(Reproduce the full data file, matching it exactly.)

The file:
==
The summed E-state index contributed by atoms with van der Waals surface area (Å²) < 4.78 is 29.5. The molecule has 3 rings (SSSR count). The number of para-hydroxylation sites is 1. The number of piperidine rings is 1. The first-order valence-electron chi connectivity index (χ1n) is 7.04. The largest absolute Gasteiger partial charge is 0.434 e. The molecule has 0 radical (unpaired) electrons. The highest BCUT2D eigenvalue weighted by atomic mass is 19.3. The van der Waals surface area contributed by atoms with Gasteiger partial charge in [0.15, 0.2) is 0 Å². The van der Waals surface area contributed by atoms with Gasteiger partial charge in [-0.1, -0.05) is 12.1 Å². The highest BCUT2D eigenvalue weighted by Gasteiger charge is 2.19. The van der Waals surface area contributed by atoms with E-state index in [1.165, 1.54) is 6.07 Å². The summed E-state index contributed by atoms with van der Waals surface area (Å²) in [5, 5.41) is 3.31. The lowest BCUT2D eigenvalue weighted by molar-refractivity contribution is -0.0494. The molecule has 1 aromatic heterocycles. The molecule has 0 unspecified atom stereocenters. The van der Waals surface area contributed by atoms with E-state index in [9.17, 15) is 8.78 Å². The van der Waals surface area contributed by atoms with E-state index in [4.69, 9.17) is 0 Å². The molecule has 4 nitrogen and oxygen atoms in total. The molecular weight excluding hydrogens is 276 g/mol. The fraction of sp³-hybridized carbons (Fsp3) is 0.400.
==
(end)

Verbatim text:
The summed E-state index contributed by atoms with van der Waals surface area (Å²) < 4.78 is 29.5. The molecule has 3 rings (SSSR count). The number of para-hydroxylation sites is 1. The number of piperidine rings is 1. The first-order valence-electron chi connectivity index (χ1n) is 7.04. The largest absolute Gasteiger partial charge is 0.434 e. The molecule has 0 radical (unpaired) electrons. The highest BCUT2D eigenvalue weighted by atomic mass is 19.3. The van der Waals surface area contributed by atoms with Gasteiger partial charge in [0.15, 0.2) is 0 Å². The van der Waals surface area contributed by atoms with Gasteiger partial charge in [-0.1, -0.05) is 12.1 Å². The highest BCUT2D eigenvalue weighted by Gasteiger charge is 2.19. The van der Waals surface area contributed by atoms with E-state index in [1.165, 1.54) is 6.07 Å². The summed E-state index contributed by atoms with van der Waals surface area (Å²) in [5, 5.41) is 3.31. The lowest BCUT2D eigenvalue weighted by molar-refractivity contribution is -0.0494. The molecule has 1 aromatic heterocycles. The molecule has 0 unspecified atom stereocenters. The van der Waals surface area contributed by atoms with E-state index in [9.17, 15) is 8.78 Å². The van der Waals surface area contributed by atoms with E-state index in [4.69, 9.17) is 0 Å². The molecule has 4 nitrogen and oxygen atoms in total. The molecular weight excluding hydrogens is 276 g/mol. The fraction of sp³-hybridized carbons (Fsp3) is 0.400.